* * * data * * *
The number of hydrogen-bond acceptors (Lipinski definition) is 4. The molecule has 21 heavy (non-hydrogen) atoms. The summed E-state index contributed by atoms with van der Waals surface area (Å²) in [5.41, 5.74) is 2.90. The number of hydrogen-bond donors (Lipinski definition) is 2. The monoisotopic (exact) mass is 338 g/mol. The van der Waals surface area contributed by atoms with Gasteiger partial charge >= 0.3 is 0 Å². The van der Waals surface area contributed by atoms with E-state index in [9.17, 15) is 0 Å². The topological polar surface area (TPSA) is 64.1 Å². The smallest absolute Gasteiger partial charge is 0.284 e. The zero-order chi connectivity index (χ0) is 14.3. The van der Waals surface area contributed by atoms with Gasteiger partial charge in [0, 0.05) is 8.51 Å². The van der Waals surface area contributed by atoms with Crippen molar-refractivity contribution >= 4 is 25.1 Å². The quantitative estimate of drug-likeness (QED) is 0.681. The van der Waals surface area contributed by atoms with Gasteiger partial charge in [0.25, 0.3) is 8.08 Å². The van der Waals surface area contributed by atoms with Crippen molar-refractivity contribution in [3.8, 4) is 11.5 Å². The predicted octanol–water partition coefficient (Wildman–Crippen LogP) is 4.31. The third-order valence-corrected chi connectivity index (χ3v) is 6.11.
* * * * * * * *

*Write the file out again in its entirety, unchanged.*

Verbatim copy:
The number of hydrogen-bond acceptors (Lipinski definition) is 4. The molecule has 21 heavy (non-hydrogen) atoms. The summed E-state index contributed by atoms with van der Waals surface area (Å²) in [5.41, 5.74) is 2.90. The number of hydrogen-bond donors (Lipinski definition) is 2. The monoisotopic (exact) mass is 338 g/mol. The van der Waals surface area contributed by atoms with Gasteiger partial charge >= 0.3 is 0 Å². The van der Waals surface area contributed by atoms with E-state index in [9.17, 15) is 0 Å². The topological polar surface area (TPSA) is 64.1 Å². The smallest absolute Gasteiger partial charge is 0.284 e. The zero-order chi connectivity index (χ0) is 14.3. The van der Waals surface area contributed by atoms with Gasteiger partial charge in [0, 0.05) is 8.51 Å². The van der Waals surface area contributed by atoms with Crippen molar-refractivity contribution >= 4 is 25.1 Å². The quantitative estimate of drug-likeness (QED) is 0.681. The van der Waals surface area contributed by atoms with Gasteiger partial charge in [0.25, 0.3) is 8.08 Å². The van der Waals surface area contributed by atoms with Crippen molar-refractivity contribution in [3.8, 4) is 11.5 Å². The predicted octanol–water partition coefficient (Wildman–Crippen LogP) is 4.31. The third-order valence-corrected chi connectivity index (χ3v) is 6.11.